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Researchers develop technique for analyzing moon dust from a single grain

When the Apollo 17 mission landed in 1972, it brought back the last sample of moon dust the earth would see for almost 50 years. In order to get as much use out of this precious 111-kilogram sample as possible, researchers have found a new way to analyze the dust by looking at single grains.

“We’re analyzing rocks from space, atom by atom,” Jennika Greer, the paper’s first author and a Ph.D. student at the Field Museum and University of Chicago, explained in a statement. “It’s the first time a lunar sample has been studied like this. We’re using a technique many geologists haven’t even heard of.”

Apollo 17 astronaut and geologist Harrison Schmitt in 1972 collecting samples of lunar soil that would later be used in this study. NASA

The technique, called atom probe tomography, analyzes single grains which are about the width of a human hair. Using a focused beam of charged atoms, tiny carvings can be made into a moon dust grain. This process knocks atoms off the sample which can be analyzed one by one. Heavier atoms like iron take longer to reach a detector than lighter ones like hydrogen, so the researchers can see the exact composition of the sample.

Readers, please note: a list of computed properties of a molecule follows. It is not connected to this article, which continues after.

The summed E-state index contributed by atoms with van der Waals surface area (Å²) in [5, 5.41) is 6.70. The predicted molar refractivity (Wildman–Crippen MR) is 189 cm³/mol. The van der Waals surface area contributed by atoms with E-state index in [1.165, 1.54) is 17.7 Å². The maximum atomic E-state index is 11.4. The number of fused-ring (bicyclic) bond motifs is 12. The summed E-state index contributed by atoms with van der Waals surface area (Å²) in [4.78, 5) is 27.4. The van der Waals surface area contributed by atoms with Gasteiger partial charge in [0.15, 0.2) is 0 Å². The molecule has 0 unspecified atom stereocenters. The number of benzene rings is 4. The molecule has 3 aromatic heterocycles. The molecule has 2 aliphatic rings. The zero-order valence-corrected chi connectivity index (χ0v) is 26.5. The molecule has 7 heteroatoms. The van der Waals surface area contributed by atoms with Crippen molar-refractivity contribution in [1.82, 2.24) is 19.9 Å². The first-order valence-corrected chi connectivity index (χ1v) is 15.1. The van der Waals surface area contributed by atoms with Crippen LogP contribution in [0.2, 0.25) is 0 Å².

With information about the atomic makeup of the sample, the team could reconstruct the sample with different colors for each atom to create a “nanoscale 3D map” of the moon dust.

“We can apply this technique to samples no one has studied,” said Philipp Heck, co-author of the paper. “You’re almost guaranteed to find something new or unexpected. This technique has such high sensitivity and resolution, you find things you wouldn’t find otherwise and only use up a small bit of the sample.”

Analyzing moon dust this way allows researchers to see the differences between areas that have been bombarded by cosmic radiation and those which have not. The soil on the surface of the moon is quite different from the rock beneath due to this radiation exposure.

The technique could be used to analyze future space samples as well. “It’s great for comprehensively characterizing small volumes of precious samples,” Greer said. “We have these really exciting missions like Hayabusa-2 and OSIRIS-REx returning to Earth soon — uncrewed spacecraft collecting tiny pieces of asteroids. This is a technique that should definitely be applied to what they bring back because it uses so little material but provides so much information.”

The findings are published in the journal Meteoritics & Planetary Science.

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